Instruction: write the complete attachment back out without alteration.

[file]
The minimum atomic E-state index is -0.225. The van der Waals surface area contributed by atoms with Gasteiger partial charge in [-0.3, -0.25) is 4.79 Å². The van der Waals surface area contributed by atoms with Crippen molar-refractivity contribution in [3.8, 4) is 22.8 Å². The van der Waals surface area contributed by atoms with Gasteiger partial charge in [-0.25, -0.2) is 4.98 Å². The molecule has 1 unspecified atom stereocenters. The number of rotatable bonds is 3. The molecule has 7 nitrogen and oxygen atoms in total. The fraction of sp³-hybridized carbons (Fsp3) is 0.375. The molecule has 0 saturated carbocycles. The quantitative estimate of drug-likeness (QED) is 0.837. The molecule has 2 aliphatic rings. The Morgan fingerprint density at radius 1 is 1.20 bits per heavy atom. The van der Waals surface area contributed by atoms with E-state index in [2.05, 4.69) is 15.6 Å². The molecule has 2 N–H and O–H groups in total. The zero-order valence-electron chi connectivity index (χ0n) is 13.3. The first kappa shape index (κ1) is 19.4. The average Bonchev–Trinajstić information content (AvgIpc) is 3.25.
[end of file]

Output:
The minimum atomic E-state index is -0.225. The van der Waals surface area contributed by atoms with Gasteiger partial charge in [-0.3, -0.25) is 4.79 Å². The van der Waals surface area contributed by atoms with Crippen molar-refractivity contribution in [3.8, 4) is 22.8 Å². The van der Waals surface area contributed by atoms with Gasteiger partial charge in [-0.25, -0.2) is 4.98 Å². The molecule has 1 unspecified atom stereocenters. The number of rotatable bonds is 3. The molecule has 7 nitrogen and oxygen atoms in total. The fraction of sp³-hybridized carbons (Fsp3) is 0.375. The molecule has 0 saturated carbocycles. The quantitative estimate of drug-likeness (QED) is 0.837. The molecule has 2 aliphatic rings. The Morgan fingerprint density at radius 1 is 1.20 bits per heavy atom. The van der Waals surface area contributed by atoms with E-state index in [2.05, 4.69) is 15.6 Å². The molecule has 2 N–H and O–H groups in total. The zero-order valence-electron chi connectivity index (χ0n) is 13.3. The first kappa shape index (κ1) is 19.4. The average Bonchev–Trinajstić information content (AvgIpc) is 3.25.